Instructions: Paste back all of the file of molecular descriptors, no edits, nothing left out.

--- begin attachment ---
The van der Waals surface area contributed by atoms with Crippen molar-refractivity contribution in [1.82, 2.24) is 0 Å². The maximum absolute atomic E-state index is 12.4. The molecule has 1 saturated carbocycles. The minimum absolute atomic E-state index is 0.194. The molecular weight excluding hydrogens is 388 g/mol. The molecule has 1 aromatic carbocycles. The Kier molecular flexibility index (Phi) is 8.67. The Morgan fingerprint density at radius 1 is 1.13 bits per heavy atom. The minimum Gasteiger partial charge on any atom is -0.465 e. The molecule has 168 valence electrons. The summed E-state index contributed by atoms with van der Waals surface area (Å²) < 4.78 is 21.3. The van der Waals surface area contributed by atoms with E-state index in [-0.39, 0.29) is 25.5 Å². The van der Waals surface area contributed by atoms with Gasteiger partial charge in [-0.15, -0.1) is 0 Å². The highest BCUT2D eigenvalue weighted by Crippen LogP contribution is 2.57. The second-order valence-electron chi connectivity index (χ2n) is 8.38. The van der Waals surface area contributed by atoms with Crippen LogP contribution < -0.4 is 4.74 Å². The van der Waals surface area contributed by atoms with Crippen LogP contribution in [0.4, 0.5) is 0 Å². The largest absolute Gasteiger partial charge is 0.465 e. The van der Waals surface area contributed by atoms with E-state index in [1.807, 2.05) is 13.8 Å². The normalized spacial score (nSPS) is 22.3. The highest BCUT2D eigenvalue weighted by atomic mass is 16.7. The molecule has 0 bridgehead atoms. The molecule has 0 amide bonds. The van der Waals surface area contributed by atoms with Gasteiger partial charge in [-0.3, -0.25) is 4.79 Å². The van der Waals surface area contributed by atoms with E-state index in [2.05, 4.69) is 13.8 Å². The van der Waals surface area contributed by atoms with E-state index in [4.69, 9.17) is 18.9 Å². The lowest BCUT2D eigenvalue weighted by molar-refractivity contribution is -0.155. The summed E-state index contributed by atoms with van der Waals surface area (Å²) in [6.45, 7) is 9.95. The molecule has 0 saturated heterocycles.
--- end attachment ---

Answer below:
The van der Waals surface area contributed by atoms with Crippen molar-refractivity contribution in [1.82, 2.24) is 0 Å². The maximum absolute atomic E-state index is 12.4. The molecule has 1 saturated carbocycles. The minimum absolute atomic E-state index is 0.194. The molecular weight excluding hydrogens is 388 g/mol. The molecule has 1 aromatic carbocycles. The Kier molecular flexibility index (Phi) is 8.67. The Morgan fingerprint density at radius 1 is 1.13 bits per heavy atom. The minimum Gasteiger partial charge on any atom is -0.465 e. The molecule has 168 valence electrons. The summed E-state index contributed by atoms with van der Waals surface area (Å²) < 4.78 is 21.3. The van der Waals surface area contributed by atoms with E-state index in [-0.39, 0.29) is 25.5 Å². The van der Waals surface area contributed by atoms with Gasteiger partial charge in [-0.15, -0.1) is 0 Å². The highest BCUT2D eigenvalue weighted by Crippen LogP contribution is 2.57. The second-order valence-electron chi connectivity index (χ2n) is 8.38. The van der Waals surface area contributed by atoms with Crippen LogP contribution < -0.4 is 4.74 Å². The van der Waals surface area contributed by atoms with Crippen LogP contribution in [0.4, 0.5) is 0 Å². The largest absolute Gasteiger partial charge is 0.465 e. The van der Waals surface area contributed by atoms with E-state index in [1.807, 2.05) is 13.8 Å². The normalized spacial score (nSPS) is 22.3. The highest BCUT2D eigenvalue weighted by atomic mass is 16.7. The molecule has 0 bridgehead atoms. The molecule has 0 amide bonds. The van der Waals surface area contributed by atoms with Gasteiger partial charge in [-0.3, -0.25) is 4.79 Å². The van der Waals surface area contributed by atoms with E-state index in [2.05, 4.69) is 13.8 Å². The van der Waals surface area contributed by atoms with E-state index in [4.69, 9.17) is 18.9 Å². The lowest BCUT2D eigenvalue weighted by molar-refractivity contribution is -0.155. The summed E-state index contributed by atoms with van der Waals surface area (Å²) in [6.45, 7) is 9.95. The molecule has 0 saturated heterocycles.